Pressman: "Hungary stubbornly continues deepen its “connectivity” with Russia"

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US Ambassador: "To double-down on reliance on Russia while it attempts to decapitate your democratic neighbor is wrong"

"Hungary stubbornly continues to maintain and even deepen its “connectivity” with Russia," said US Ambassador David Pressman at a reception held on Wednesday afternoon at the Chief of Mission residence in honor of US-Hungarian scientific collaboration. "Just this weekend, the Foreign Minister of Hungary Péter Szijjártó described Russia as Hungary’s “reliable partner” on energy, and one that would not be replaced. (...) To continue to double down on reliance on Russia while it attempts to decapitate your democratic neighbor is wrong," he added. 

At the beginning of his speech, Pressman pointed out that as Hungary expands its relationship with Moscow, a massive wave of water from the destruction of the Kakhova hydroelectric dam has just swept over and displaced tens of thousands of people in and around Kherson.

"A few things are clear: it was Russia that started this war, it was Russia that occupied this area of Ukraine, and it was Russia that was in control of this dam," the US ambassador said.

Hungarian FM travels to the Middle East

Hungarian Foreign Minister Peter Szijjarto posted several Instagram posts on Thursday morning saying he was in Riyadh, Saudi Arabia, where he arrived at midnight."The Global Coalition Against ISIS is meeting in Riyadh" and "We are gathering for the security of the Middle East."

Meanwhile, Bertalan Havasi, Deputy State Secretary of the Prime Minister's Press Office, informed Hungarian News Agency MTI that "Prime Minister Viktor Orbán visited Ashgabat on Thursday, at the invitation of Serdar Berdimuhamedov, President of Turkmenistan," and the Hungarian delegation included János Csák, Minister of Culture and Innovation, Csaba Lantos, Minister of Energy, and Márton Nagy, Minister of Economic Development, as well as Péter Szijjártó, Minister of Foreign Affairs - who was in Rijad, according to his social media, 444. hu noted.

Hungarians value IMF more than the Turkic Council

Hungarian society is extremely divided about the foreign policy goals Hungary should pursue, according to a joint analysis by the Friedrich-Ebert-Stiftung and Policy Solutions. The survey was based on a representative poll of 1,000 people, conducted by Závecz Research. András Bíró-Nagy, President of Policy Solutions, summarised the most important findings of the research, stressing that for about 20 years from the early 1990s there was a social consensus on who Hungary's allies are, but this has been broken down in the last decade, and in 2022 we saw that these issues have now become the subject of public debates and even the elections.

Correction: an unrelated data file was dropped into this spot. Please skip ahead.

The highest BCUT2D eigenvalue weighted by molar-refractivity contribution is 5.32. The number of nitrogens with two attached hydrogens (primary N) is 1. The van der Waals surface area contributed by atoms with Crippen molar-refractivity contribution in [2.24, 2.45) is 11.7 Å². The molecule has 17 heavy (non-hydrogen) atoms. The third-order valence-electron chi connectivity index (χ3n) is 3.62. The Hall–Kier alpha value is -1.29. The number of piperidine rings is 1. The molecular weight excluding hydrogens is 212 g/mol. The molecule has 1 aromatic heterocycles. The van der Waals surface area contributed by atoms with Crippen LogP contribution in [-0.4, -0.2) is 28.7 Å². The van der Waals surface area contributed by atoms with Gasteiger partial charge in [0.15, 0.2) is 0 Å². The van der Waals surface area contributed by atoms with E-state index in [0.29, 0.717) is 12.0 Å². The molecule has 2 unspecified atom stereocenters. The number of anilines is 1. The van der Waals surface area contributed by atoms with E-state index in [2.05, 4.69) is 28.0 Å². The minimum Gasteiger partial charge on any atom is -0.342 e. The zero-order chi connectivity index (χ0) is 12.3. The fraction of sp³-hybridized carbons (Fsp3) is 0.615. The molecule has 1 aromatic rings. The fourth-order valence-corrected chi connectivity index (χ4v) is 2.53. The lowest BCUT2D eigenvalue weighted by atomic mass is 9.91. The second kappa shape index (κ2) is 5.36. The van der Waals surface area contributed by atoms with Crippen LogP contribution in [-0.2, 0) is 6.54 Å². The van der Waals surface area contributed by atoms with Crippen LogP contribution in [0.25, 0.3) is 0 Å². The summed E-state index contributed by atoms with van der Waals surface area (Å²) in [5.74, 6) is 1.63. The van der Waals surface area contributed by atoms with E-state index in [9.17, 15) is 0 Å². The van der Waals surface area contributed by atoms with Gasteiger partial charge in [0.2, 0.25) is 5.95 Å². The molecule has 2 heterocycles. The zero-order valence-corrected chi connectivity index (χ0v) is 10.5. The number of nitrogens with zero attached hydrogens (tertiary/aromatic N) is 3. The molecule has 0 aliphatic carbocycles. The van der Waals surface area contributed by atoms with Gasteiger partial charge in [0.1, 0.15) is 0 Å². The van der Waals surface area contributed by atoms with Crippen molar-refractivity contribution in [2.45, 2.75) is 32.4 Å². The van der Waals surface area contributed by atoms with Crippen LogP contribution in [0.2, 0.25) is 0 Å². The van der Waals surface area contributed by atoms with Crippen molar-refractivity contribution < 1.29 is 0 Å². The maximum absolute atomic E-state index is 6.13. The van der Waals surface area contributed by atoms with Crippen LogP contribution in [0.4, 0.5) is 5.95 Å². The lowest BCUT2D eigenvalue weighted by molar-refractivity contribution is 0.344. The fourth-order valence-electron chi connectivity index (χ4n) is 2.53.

The majority of Hungarian society agrees that Hungary's fundamental place is in NATO and the EU. Compared to a similar foreign policy attitudes survey two years ago, the proportion of those who agree with the statement that Hungary traditionally belongs to the West in terms of values has increased slightly.

The data on NATO and EU membership are positive: both are considered important by society, while the Turkic Council is the absolute last international organization surveyed, even IMF is considered a more useful partner by Hungarian voters. In terms of party preferences, two-thirds of pro-Moscow voters would remain in NATO, as would 72% of Fidesz voters.

Multiple questions were about the perception of the war. The answers showed that while the vast majority of Hungarians agree with the humanitarian aid to Ukraine, no one supports helping Ukrainians with arms, including the majority of opposition voters. When it came to financial aid the majority of people would not give anything from the Hungarian budget to the Ukrainians.

Szijjártó: Russia is our reliable partner, we will not replace gas supplies

Hungary is not going to give up Russian energy resources, but it is negotiating with other producers for the sake of diversification, Hungarian Foreign Minister Peter Szijjarto told Interfax.

"We're not going to replace supplies from Russia, neither oil, nor gas. Russia has been a reliable partner of ours, both Gazprom and oil producers. Diversification is another matter. But, in our opinion, it does not mean that we wish to replace one source with another. For us, diversification means that we're also looking for other sources, but not for the sake of replacing Russian resources," Szijjarto said.

Szijjarto named Azerbaijan and Turkey as the main suppliers that could deliver additional amounts of gas to Hungary.

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